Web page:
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Why science matters: Getting students excited about chemistry and beyond

09/02/2021 Anthony

Science is one of the key pillars of education around the world, yet in the United Kingdom we are facing not only a shortage of scientifically-literate primary school teachers, but also a lack of dedicated teaching time. This has led Ofsted’s Chief Inspector Amanda Spielman to express a concern about science being squeezed out of primary school curriculums. While the focus on science in schools appears to be diminishing, its dominance in everyday life – particularly future careers – is only accelerating.

By 2030, it’s expected that 1.5 million people will be classified as under-skilled in one STEM workplace skill. This, coupled with the falling grades falling grades in GCSE science, paints a clear picture that more needs to be done to inspire students to engage with the subject. For science teachers at all levels, the opportunity couldn’t be clearer.

Science teacher getting students excited about chemistry

Every child should have a background in science

While not every pupil will be a budding Isaac Newton or Marie Curie, they should all have, at the very least, a solid understanding of basic scientific principles. While it can be difficult for children to grasp, science is all around them – from the transport they take into school in the morning to the trees that produce oxygen for them to breathe – and can give them the skills to ask questions, collect information and solve problems. Applying science practically in this way, and engaging students with the science that is around them is a top teaching technique for biology teachers.

Keeping pace with the digital transformation

Professor John Baruch, director of the Leeds Beckett University Centre for Education for the Fourth Industrial Revolution, says that science is at risk of being left behind in primary schools, despite it being the backbone of new technologies - such as robotics and AI - that will play an integral role in societies of the future. PwC revealed that by the mid-2030s, around 30% of jobs are likely to become automated.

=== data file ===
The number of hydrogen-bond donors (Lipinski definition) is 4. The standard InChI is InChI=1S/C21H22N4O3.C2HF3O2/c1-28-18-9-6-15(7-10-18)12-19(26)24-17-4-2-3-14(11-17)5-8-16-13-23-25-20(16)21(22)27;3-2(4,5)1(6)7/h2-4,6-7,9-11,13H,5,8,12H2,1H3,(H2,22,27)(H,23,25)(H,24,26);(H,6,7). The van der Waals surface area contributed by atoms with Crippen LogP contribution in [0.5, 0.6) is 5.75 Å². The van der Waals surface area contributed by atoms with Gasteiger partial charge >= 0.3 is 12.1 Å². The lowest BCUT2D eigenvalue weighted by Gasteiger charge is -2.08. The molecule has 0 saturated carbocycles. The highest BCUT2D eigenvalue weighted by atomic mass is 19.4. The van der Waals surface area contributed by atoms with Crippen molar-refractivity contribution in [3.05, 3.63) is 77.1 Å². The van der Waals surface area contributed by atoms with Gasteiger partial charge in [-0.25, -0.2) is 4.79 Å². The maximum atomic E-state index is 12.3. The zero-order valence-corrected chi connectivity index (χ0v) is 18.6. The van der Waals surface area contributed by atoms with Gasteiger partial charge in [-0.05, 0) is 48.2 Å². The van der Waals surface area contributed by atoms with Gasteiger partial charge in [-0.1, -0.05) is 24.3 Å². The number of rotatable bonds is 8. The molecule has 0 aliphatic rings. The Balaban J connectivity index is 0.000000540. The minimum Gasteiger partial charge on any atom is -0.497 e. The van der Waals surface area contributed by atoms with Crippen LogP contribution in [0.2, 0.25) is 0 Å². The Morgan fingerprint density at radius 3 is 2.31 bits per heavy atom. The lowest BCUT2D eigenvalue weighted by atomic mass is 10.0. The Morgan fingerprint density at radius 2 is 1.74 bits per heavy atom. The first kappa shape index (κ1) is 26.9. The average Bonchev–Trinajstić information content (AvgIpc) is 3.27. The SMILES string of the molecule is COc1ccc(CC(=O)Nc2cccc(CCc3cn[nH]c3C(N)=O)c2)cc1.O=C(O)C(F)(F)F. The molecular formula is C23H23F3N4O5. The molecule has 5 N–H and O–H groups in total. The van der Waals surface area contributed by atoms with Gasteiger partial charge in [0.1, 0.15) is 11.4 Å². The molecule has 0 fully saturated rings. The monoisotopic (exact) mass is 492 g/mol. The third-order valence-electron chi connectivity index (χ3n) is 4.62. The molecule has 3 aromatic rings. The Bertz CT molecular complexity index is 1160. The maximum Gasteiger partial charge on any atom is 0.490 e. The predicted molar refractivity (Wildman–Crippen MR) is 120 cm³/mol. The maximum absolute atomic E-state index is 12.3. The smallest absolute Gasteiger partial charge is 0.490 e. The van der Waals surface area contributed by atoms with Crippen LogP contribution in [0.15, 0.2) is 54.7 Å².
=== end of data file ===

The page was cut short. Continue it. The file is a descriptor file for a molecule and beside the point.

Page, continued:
Professor Baruch is, therefore, insistent that British education should be science-based in order for children to prosper in the future, providing hands-on experience with materials and models as well as an understanding of the practical sciences of biology, chemistry and physics. As a fundamental pillar of innovation, human advancement and global competitiveness, science helps the world to advance – and helps children learn to question the world around them.

Make a difference in your teaching

Students with good teachers can make progress twice as fast as those without, according to Wellcome, yet many primary school teachers have ‘inadequate’ knowledge of basic science, as says IVF pioneer Lord Winston. So how can you improve your science teaching skills and better engage your students?


One of the best ways to get pupils to connect with science is by incorporating practical, hands-on activities into your lesson plans. Practical lesson ideas can include classic chemical reaction demonstrations, or activities such as egg in a bottle (which demonstrates pressure) and generating electricity with a comb and lightbulb. Anything that pupils can try out themselves – and can be linked to a theoretical science learning – will help them to understand more about this subject and prepare them for mock exams.

Incorporate technology

Research shows 87% of parents believe their children would be more engaged with science lessons if teaching used the most advanced technology, and while hi-tech products and software may not be available in all schools, teachers should look for ways to incorporate technology in their science lessons.

The value of digital tools in science classes goes beyond helping students visualise complex processes; it also adds an element of role play and gives students an insight into the exciting work that scientists do. Augmented and virtual reality can be one cost-effective way of doing this, with some programmes accessible through mobile apps and low-cost headsets. Try Anatomy 4D, AR Cell and Science AR to get you started.

Rediscover your passion for science

Finally, it’s essential that you are enthusiastic about and committed to bringing science to life for pupils. Wellcome research shows this has a direct impact on how engaged pupils are in science lessons. Develop your understanding by searching the STEM Learning to find specially curated resources for both primary and secondary science. This includes everything from booklets, PowerPoints and videos that are useful for supplementing your own learning and taking your lesson planning to the next level. Professional development courses, such as Teaching Personnel’s CPD Academy or SKE courses, can also help you strengthen your specialist subject knowledge and overall teaching abilities.

Find your next science teacher opportunity

Are you ready to put these teaching practices into action? Whether you’re looking for a primary teacher or secondary teacher job, we could have the perfect opportunity to help progress your career. Take a look at our science teacher jobs and start your application.

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